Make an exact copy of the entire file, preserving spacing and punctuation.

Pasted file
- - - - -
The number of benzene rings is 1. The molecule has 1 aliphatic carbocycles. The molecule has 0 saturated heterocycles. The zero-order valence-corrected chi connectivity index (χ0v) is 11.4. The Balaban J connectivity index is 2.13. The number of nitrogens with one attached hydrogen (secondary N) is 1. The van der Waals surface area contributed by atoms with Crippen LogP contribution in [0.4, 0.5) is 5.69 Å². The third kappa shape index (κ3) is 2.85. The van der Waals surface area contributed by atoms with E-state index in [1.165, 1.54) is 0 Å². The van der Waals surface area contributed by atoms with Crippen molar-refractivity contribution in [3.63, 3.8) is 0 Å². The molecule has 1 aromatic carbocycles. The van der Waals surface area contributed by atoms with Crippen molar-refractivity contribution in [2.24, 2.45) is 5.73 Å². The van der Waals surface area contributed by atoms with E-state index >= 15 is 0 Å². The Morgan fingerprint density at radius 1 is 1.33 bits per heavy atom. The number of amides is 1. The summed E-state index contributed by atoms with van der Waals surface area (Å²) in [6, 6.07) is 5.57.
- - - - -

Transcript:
The number of benzene rings is 1. The molecule has 1 aliphatic carbocycles. The molecule has 0 saturated heterocycles. The zero-order valence-corrected chi connectivity index (χ0v) is 11.4. The Balaban J connectivity index is 2.13. The number of nitrogens with one attached hydrogen (secondary N) is 1. The van der Waals surface area contributed by atoms with Crippen LogP contribution in [0.4, 0.5) is 5.69 Å². The third kappa shape index (κ3) is 2.85. The van der Waals surface area contributed by atoms with E-state index in [1.165, 1.54) is 0 Å². The van der Waals surface area contributed by atoms with Crippen molar-refractivity contribution in [3.63, 3.8) is 0 Å². The molecule has 1 aromatic carbocycles. The van der Waals surface area contributed by atoms with Crippen molar-refractivity contribution in [2.24, 2.45) is 5.73 Å². The van der Waals surface area contributed by atoms with E-state index >= 15 is 0 Å². The Morgan fingerprint density at radius 1 is 1.33 bits per heavy atom. The number of amides is 1. The summed E-state index contributed by atoms with van der Waals surface area (Å²) in [6, 6.07) is 5.57.